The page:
B) What’s an elliptical machine?
C) I might use it when I remember to – after I’m done with last week’s laundry.
D) I’d happily exercise on it – once I’ve drawn the curtains.
E) I would use it only at the start, when it’s spanking new.
F) I’d never own one. It’s waaay too boring!
6. Think back on your exercise history. What pattern do you notice?
A) I go all out, but am often forced to stop because of injuries.
B) I’m not the sporty type.
C) I’ve signed up with many gyms, but rarely find the time to go.
D) I don’t think I look good enough for the gym, so I don’t go.
|E) I exercise often, but tend to lose focus after some time.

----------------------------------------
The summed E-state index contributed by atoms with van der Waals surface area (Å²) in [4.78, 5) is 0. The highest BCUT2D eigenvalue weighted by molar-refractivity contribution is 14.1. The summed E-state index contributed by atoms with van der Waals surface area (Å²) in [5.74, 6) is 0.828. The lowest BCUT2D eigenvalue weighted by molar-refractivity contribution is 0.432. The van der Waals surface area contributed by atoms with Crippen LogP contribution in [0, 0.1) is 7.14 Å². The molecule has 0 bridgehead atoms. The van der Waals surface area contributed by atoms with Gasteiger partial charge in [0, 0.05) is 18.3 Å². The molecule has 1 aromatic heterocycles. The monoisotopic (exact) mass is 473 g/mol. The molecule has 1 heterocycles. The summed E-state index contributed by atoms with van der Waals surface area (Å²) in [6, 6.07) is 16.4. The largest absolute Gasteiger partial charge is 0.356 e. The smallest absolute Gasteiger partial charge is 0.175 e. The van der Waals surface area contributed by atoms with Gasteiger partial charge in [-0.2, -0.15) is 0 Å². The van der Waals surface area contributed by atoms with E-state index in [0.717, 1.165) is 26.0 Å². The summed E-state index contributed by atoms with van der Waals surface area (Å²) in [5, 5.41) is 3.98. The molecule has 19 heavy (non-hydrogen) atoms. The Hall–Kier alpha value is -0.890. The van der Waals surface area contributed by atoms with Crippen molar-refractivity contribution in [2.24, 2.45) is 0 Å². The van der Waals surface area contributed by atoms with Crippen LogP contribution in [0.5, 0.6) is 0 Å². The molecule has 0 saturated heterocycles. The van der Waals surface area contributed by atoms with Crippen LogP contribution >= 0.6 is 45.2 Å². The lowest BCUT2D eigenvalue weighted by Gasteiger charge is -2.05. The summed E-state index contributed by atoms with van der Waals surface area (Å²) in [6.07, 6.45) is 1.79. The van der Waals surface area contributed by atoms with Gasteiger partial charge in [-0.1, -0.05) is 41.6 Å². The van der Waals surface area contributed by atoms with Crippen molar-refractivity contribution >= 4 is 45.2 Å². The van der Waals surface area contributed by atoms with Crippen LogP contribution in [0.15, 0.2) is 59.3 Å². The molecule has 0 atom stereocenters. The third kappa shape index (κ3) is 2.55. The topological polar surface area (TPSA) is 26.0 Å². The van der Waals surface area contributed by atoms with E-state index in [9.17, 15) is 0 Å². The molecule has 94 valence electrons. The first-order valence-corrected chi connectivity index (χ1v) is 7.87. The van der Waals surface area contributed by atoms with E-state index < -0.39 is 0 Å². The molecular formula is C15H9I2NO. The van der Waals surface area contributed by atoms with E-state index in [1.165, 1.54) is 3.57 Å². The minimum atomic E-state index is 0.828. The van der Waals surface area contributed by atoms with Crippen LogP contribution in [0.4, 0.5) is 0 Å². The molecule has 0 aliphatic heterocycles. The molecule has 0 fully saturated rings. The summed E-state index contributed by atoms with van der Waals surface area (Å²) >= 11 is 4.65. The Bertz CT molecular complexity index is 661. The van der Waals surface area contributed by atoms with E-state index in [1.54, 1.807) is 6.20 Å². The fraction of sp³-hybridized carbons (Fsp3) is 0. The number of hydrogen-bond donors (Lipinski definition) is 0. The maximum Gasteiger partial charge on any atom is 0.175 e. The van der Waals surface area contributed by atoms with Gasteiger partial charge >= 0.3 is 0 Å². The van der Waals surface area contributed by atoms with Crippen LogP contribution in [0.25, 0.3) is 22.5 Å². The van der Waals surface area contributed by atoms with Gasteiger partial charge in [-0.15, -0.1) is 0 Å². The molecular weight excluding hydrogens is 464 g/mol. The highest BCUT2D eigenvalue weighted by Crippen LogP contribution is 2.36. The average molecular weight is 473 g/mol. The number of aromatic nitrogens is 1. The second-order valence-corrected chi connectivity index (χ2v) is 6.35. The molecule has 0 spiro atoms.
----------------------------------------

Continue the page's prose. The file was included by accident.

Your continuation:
F) I’ve tried every new sport that I’ve heard of.
7. During a yoga class:
A) I secretly compete with the person next to me.
B) I can’t wait for it to end.
C) I watch the clock or mentally run through my to-do list as I slip into a downward dog.
D) I make a beeline for the back of the classroom and hope the instructor doesn’t notice me.
E) I daydream about how toned my arms/legs would look right after the session.
F) I wish they’d play Madonna’s new album – it’s so much more engaging than the sound of trickling water!
8. You’re on vacation. How do you maintain your fitness?
A) I don’t. I’d just make it up with a punishing training session when I return.
B) Hello, why in the world would I bother?
C) As much as I’d like to, I don’t think I’ll be going for a holiday any time soon.
D) I’d do 20 sit-ups every night in the hotel room before hitting the sack.
E) Depending on my mood, I might canoe or hike.
F) I’d walk from one tourist attraction to the next so I get a workout while sightseeing.